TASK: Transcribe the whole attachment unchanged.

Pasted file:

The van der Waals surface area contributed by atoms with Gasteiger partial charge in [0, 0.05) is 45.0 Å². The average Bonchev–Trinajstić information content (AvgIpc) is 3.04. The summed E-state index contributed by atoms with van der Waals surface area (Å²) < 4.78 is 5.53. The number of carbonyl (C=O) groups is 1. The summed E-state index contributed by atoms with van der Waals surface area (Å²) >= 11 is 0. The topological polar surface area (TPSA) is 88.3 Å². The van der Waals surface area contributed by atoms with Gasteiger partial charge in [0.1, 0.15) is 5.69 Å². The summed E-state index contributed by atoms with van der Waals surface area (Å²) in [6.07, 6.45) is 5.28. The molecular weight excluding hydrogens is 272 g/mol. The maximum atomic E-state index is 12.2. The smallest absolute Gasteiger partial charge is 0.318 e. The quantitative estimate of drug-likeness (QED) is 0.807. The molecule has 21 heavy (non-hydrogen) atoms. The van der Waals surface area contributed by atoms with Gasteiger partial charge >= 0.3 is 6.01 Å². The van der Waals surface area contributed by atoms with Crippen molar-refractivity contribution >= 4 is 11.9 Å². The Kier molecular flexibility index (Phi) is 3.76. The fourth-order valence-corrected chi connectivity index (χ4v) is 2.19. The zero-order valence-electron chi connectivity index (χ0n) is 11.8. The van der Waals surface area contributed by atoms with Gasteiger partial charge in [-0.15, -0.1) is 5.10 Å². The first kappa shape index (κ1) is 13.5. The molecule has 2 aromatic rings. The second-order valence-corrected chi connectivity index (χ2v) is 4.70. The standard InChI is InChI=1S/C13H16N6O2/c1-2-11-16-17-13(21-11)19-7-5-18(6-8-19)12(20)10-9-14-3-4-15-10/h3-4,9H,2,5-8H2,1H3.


The van der Waals surface area contributed by atoms with Gasteiger partial charge in [0, 0.05) is 45.0 Å². The average Bonchev–Trinajstić information content (AvgIpc) is 3.04. The summed E-state index contributed by atoms with van der Waals surface area (Å²) < 4.78 is 5.53. The number of carbonyl (C=O) groups is 1. The summed E-state index contributed by atoms with van der Waals surface area (Å²) >= 11 is 0. The topological polar surface area (TPSA) is 88.3 Å². The van der Waals surface area contributed by atoms with Gasteiger partial charge in [0.1, 0.15) is 5.69 Å². The summed E-state index contributed by atoms with van der Waals surface area (Å²) in [6.07, 6.45) is 5.28. The molecular weight excluding hydrogens is 272 g/mol. The maximum atomic E-state index is 12.2. The smallest absolute Gasteiger partial charge is 0.318 e. The quantitative estimate of drug-likeness (QED) is 0.807. The molecule has 21 heavy (non-hydrogen) atoms. The van der Waals surface area contributed by atoms with Gasteiger partial charge >= 0.3 is 6.01 Å². The van der Waals surface area contributed by atoms with Crippen molar-refractivity contribution >= 4 is 11.9 Å². The Kier molecular flexibility index (Phi) is 3.76. The fourth-order valence-corrected chi connectivity index (χ4v) is 2.19. The zero-order valence-electron chi connectivity index (χ0n) is 11.8. The van der Waals surface area contributed by atoms with Gasteiger partial charge in [-0.15, -0.1) is 5.10 Å². The first kappa shape index (κ1) is 13.5. The molecule has 2 aromatic rings. The second-order valence-corrected chi connectivity index (χ2v) is 4.70. The standard InChI is InChI=1S/C13H16N6O2/c1-2-11-16-17-13(21-11)19-7-5-18(6-8-19)12(20)10-9-14-3-4-15-10/h3-4,9H,2,5-8H2,1H3.